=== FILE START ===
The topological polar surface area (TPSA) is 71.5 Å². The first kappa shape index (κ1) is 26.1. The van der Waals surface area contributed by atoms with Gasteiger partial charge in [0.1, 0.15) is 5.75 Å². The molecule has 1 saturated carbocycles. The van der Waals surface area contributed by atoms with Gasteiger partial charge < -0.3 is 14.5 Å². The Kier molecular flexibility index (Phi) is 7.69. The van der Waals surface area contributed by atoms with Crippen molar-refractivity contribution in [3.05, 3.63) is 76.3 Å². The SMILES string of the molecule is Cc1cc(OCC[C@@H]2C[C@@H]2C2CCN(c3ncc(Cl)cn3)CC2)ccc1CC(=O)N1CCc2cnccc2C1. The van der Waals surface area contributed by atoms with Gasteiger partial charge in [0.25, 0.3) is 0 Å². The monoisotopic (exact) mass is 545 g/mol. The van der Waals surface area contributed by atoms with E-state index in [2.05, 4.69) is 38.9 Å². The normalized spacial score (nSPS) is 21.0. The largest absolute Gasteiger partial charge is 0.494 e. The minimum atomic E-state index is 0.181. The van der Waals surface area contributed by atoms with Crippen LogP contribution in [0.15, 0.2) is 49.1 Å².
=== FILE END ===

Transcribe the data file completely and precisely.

The topological polar surface area (TPSA) is 71.5 Å². The first kappa shape index (κ1) is 26.1. The van der Waals surface area contributed by atoms with Gasteiger partial charge in [0.1, 0.15) is 5.75 Å². The molecule has 1 saturated carbocycles. The van der Waals surface area contributed by atoms with Gasteiger partial charge < -0.3 is 14.5 Å². The Kier molecular flexibility index (Phi) is 7.69. The van der Waals surface area contributed by atoms with Crippen molar-refractivity contribution in [3.05, 3.63) is 76.3 Å². The SMILES string of the molecule is Cc1cc(OCC[C@@H]2C[C@@H]2C2CCN(c3ncc(Cl)cn3)CC2)ccc1CC(=O)N1CCc2cnccc2C1. The van der Waals surface area contributed by atoms with Gasteiger partial charge in [0.25, 0.3) is 0 Å². The monoisotopic (exact) mass is 545 g/mol. The van der Waals surface area contributed by atoms with E-state index in [2.05, 4.69) is 38.9 Å². The normalized spacial score (nSPS) is 21.0. The largest absolute Gasteiger partial charge is 0.494 e. The minimum atomic E-state index is 0.181. The van der Waals surface area contributed by atoms with Crippen LogP contribution in [0.15, 0.2) is 49.1 Å².